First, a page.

UAW members mourn the passing of former International Vice President Marc Stepp


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Marc Stepp was the first African-American to lead negotiations at a Detroit 3 automaker.

The UAW’s International Executive Board and members recently bid farewell to Marc Stepp, “a trailblazer, a beloved union leader and a committed community activist,” said UAW President Dennis Williams.

“Marc set several milestones, including being the first African-American to lead negotiations at a Detroit 3 automaker. Just as important, he was a leader who always showed that UAW members cared just as much for their communities as they do for their worksites,” Williams said.

“Marc Stepp was a tough leader and he led the union’s Chrysler Department during a very difficult time. In 1979, when he lobbied Congress on behalf of UAW members, he proved that the voice of our members was essential to the company’s future and its success,” said UAW Vice President Norwood Jewell, who directs the union’s Chrysler Department. “He left us with a foundation that we continue to build on,” Jewell said.

Stepp, born Jan. 31, 1923, in Versailles, Kentucky, passed away June 3, at age 93.

He left Indiana in the 1940s, moved to Detroit and by the 1960s had become active in Detroit politics.

He joined UAW Local 490 in 1942 while working at the Chrysler Highland Park Plant near Detroit. He was drafted into the U.S. Army soon after. When he returned to Chrysler, he began years of devotion to union ideals and held numerous leadership positions in UAW Local 490 and later served as Region 1B assistant director.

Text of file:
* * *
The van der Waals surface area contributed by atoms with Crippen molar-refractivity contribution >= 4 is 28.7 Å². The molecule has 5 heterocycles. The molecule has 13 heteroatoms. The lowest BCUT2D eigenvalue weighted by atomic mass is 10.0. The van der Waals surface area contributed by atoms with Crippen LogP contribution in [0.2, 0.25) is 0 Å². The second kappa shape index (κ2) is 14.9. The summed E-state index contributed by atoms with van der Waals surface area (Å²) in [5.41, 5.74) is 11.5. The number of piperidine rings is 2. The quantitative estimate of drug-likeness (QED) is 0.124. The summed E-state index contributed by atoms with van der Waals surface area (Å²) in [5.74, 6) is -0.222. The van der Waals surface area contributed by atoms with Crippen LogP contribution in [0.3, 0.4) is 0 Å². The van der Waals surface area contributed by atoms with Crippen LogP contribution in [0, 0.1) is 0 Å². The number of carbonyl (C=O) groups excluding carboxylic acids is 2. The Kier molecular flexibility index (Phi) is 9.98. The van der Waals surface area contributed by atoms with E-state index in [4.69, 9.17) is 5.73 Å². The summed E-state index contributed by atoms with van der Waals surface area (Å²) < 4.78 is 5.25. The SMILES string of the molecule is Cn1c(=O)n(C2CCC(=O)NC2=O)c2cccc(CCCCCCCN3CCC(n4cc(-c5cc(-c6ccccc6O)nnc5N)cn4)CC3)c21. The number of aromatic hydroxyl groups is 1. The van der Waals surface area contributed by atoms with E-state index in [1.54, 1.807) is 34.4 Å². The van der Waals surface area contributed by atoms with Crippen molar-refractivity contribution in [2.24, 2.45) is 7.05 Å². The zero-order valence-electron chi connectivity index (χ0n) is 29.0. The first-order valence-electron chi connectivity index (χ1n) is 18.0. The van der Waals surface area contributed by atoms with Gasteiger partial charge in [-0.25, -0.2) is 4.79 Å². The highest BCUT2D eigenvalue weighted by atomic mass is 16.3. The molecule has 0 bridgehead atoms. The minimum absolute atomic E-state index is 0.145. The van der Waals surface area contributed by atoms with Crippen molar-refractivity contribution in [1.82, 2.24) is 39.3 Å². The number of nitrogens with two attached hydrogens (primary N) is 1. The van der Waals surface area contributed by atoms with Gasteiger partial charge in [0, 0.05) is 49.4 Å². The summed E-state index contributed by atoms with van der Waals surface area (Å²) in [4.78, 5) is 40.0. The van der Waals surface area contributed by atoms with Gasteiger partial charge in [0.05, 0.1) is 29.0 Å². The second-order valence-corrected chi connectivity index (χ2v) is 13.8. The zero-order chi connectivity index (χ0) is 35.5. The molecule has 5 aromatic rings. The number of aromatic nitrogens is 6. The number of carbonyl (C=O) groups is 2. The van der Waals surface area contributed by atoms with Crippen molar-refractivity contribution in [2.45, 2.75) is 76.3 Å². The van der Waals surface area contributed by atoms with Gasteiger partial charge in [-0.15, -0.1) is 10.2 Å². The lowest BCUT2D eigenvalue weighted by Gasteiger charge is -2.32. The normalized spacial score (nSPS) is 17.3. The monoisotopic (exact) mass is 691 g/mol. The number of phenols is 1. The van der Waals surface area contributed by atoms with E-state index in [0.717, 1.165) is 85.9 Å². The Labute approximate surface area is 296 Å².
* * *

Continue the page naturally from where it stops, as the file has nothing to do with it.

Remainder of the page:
From 1974 to 1989, he served as a UAW vice president and director of the union’s Chrysler Department. He became the second African-American to serve on the union’s International Executive Board.

After negotiating steep concessions in the 1979 contract when Chrysler faced tremendous financial difficulties, Stepp lobbied Congress for $1.5 billion in loan guarantees for the company, and then oversaw difficult negotiations for another round of concessions from membership totaling $462.5 million. Always a firm believer in workers having input on the job, in 1980 he helped create the UAW/Chrysler product quality improvement program, and helped develop modern operating agreements at several Chrysler plants to pave the way for better cooperation between management and workers.

Stepp was also a member of the national board of the NAACP for 14 years and took great pride in his work during the civil rights movement. He retired June 30, 1989.

His work during retirement included serving as executive director of urban affairs and community relations at the University of Detroit.

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